Advantages & Disadvantages of Big & Small Colleges

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Choosing the right college for yourself can seem like an impossible decision. When there are so many colleges and universities to choose from, it can be difficult to narrow your choices to a few colleges that you are interested in applying to. One of the first things you can do to narrow your search is to decide if you want to attend a small or large university. Class size, choice of majors, faculty, sports and extracurricular activities in small and large schools vary and are important factors to consider when making the decision about which colleges are best for you.

Class Size

  • Class size, or the ratio of students to professors, is one of the main differences between small and large colleges. At small colleges you can expect classes to be smaller, with anywhere from 5 to 30 students. Some introductory lecture courses may be larger, but small colleges tend to have smaller classes than large universities. At larger colleges, you may have introductory freshman classes with hundreds of other students. A small college class allows more participation by students. This can be great if you enjoy participating in class because participation is often a part of your grade. There is a greater sense of community at smaller schools because students and teachers get to know each other on a more personal level. At a large university with big classes, you can easily be lost in the sea of faces, and your professor will probably go the entire semester without associating your name with your face. This is an advantage for students who do not feel comfortable participating in class, but a disadvantage if you need special help from the instructor. In big classes at large schools, there are more opportunities to join a class study group or receive tutoring if you are struggling in a class.

Choice of Major

  • One of the benefits of a small college is even though they have fewer options for majors, the programs that are available are usually more focused, with greater access to faculty help and mentoring. Small schools usually only have undergraduate programs, so professors are not spending the majority of their time helping graduate students with thesis papers or final projects. A disadvantage to a small college is that it might not have your area of study, or if you want to change your major, the program you want may not be available. Larger colleges have a wide variety of majors and are more likely to have the area of study you want to pursue. A large college is also a good option if you don't know what you want to major in. You have the chance to take a variety of courses in different disciplines and can change majors, if needed. This could also be a disadvantage if you become overwhelmed with choices or have too much freedom to change your major.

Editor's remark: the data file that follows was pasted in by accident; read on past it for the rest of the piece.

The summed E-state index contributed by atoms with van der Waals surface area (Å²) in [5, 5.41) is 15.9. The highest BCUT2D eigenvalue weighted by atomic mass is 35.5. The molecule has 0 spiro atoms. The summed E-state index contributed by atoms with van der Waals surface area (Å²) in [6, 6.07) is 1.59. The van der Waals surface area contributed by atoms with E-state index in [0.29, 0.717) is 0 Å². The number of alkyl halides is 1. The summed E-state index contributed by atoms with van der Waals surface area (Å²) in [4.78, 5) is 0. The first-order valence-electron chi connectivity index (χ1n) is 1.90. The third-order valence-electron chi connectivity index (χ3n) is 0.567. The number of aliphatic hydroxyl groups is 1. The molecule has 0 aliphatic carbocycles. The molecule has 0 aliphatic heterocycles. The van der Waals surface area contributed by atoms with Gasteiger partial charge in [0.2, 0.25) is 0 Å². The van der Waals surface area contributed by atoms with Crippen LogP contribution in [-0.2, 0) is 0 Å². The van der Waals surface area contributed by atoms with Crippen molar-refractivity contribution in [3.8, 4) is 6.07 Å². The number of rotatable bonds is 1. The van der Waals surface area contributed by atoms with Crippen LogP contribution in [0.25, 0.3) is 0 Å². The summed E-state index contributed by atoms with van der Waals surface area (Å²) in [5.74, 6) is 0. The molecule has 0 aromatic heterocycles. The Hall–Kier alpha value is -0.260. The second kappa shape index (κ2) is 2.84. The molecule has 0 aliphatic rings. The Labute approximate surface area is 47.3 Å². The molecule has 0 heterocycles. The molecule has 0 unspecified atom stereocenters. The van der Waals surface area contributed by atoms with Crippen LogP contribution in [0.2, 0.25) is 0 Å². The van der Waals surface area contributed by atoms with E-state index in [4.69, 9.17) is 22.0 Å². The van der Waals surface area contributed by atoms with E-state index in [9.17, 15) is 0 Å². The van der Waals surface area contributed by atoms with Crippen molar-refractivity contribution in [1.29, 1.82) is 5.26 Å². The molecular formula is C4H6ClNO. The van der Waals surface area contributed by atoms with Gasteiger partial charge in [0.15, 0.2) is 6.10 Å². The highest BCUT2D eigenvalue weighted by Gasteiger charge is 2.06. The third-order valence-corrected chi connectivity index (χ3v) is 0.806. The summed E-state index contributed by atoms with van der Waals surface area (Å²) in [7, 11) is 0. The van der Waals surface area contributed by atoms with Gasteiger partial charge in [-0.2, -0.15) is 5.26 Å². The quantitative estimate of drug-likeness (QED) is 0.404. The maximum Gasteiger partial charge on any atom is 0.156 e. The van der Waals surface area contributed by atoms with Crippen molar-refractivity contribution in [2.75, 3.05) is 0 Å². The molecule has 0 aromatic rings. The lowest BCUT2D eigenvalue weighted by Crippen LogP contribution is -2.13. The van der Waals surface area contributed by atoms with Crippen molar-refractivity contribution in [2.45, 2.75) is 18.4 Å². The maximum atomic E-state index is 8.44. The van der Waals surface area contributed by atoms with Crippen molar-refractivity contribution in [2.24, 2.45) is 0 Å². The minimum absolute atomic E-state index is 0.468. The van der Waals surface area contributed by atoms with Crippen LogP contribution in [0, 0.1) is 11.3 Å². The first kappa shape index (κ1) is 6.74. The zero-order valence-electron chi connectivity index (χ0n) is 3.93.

Professors and Other Faculty

  • The amount of face-to-face time spent with professors and other faculty members is another difference between small and large colleges. A small college generally has smaller classes, so it is easier to get to know your professors. They are also less likely to be swamped during office hours and will have more time to meet with you. It is easier to find a mentor and to ask for recommendations for jobs or graduate studies if you are able to forge a more personal connection with your professors. It is also unlikely that the majority of your classes will be taught by graduate students completing teacher assistantships. If you are an independent learner who doesn't need much help from faculty, then a large college may be a good fit for you.

Sports and Extracurricular Activities

  • Smaller colleges have fewer extracurricular activities for you to choose from. Small universities also generally do not have many clubs, intramural sports or Greek life to choose from. Small colleges are also the home of NCAA Division II or III sports teams, so there may not be much support or enthusiasm for college sports. A large college generally has a variety of clubs, sports, activities, parties and fraternities and sororities. Since the student body is so large, you also have a diverse student population, including international students. This provides a great opportunity to meet people and broaden your horizons. Most large colleges are also very involved in athletics. Important football or basketball games may be sold out or grossly expensive to attend. However, a large campus is more likely to feel like a community when attending one of the games or tailgating before the game with thousands of students showing their school spirit.

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